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28c rear, 25c front?

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28c rear, 25c front?

Old 06-20-12, 02:45 PM
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28c rear, 25c front?

I have a Panasonic DX-3000 from the late 80's I bought off of Craigslist. It came with a 28c tire in the rear, and a 25c tire in the front. Both tires needed replaced, so I tried to put 28c tires on both the front and back. Unfortunately it's too tall in the front and rubs the fork. Would I be better off going with 25c all around, or leaving the 28c in the rear and putting a 25c in the front? What would be the advantages/disadvantages of both options?
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Old 06-20-12, 02:50 PM
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Bigger the tire, the lower the air pressure needs to be. Comfort is one reason, and to a certain extent you can lower rolling resistance with wider tires too.
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Old 06-20-12, 02:53 PM
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Originally Posted by pdedes
Bigger the tire, the lower the air pressure needs to be. Comfort is one reason, and to a certain extent you can lower rolling resistance with wider tires too.
I understand what the advantages of larger tires are, I'm more interested in specifically the advantages or disadvantages of running a larger tire in the rear and front. I will mainly be using the bike for commuting and for riding around town, if that makes any difference.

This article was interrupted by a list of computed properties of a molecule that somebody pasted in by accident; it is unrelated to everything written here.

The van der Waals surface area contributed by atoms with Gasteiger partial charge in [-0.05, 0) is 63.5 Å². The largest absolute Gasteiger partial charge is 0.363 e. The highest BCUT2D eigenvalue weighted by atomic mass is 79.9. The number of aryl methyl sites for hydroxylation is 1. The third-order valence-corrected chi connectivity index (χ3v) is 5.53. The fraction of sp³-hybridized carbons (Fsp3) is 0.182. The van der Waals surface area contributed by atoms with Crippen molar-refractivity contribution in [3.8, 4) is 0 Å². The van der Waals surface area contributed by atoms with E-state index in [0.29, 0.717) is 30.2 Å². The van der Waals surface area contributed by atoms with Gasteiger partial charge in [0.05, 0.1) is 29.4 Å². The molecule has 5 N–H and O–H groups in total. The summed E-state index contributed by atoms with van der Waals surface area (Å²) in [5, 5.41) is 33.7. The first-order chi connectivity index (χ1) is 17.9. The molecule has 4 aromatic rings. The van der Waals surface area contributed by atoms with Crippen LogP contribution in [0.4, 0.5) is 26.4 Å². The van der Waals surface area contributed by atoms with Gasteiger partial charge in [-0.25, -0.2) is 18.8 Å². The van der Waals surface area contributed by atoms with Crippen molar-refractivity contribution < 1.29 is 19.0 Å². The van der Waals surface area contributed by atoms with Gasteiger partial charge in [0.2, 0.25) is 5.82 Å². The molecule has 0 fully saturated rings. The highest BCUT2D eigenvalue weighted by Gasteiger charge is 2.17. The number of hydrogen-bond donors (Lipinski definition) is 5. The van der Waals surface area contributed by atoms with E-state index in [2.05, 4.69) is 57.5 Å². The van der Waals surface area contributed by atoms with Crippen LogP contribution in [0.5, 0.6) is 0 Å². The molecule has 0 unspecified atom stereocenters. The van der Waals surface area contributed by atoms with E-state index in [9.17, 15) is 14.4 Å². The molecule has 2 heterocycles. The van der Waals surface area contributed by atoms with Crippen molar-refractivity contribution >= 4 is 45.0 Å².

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Old 06-20-12, 02:54 PM
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I had this problem with a Bridgestone RB2. I found that the fork steerer extended below the crown and could be filed for additional clearance. I also found that reducing the tire pressure made it less likely to rub. As for your original question, I would say it depends on your weight. If you are heavy, keep the 28 on the rear.
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Old 06-20-12, 03:08 PM
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Originally Posted by smurray
I understand what the advantages of larger tires are, I'm more interested in specifically the advantages or disadvantages of running a larger tire in the rear and front. I will mainly be using the bike for commuting and for riding around town, if that makes any difference.
The larger tire on the front wheel will feel more comfortable than having it on the rear wheel. Since it doesn't fit you can get two of the same narrower tires or do as the guy above said.
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Old 06-20-12, 03:15 PM
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The only major difference should be pressure. Since weight distribution is about 60% on the rear wheel, if you were going with 25/25 the ideal pressure in the rear would need to be higher than the front. (I run 100/110 PSI, at 195 lb, and 25/25 front/rear, which is probably higher than necessary). With a 25/28 setup you could run a lower pressure in the rear - the ideal front/rear pressure would probably be about equal.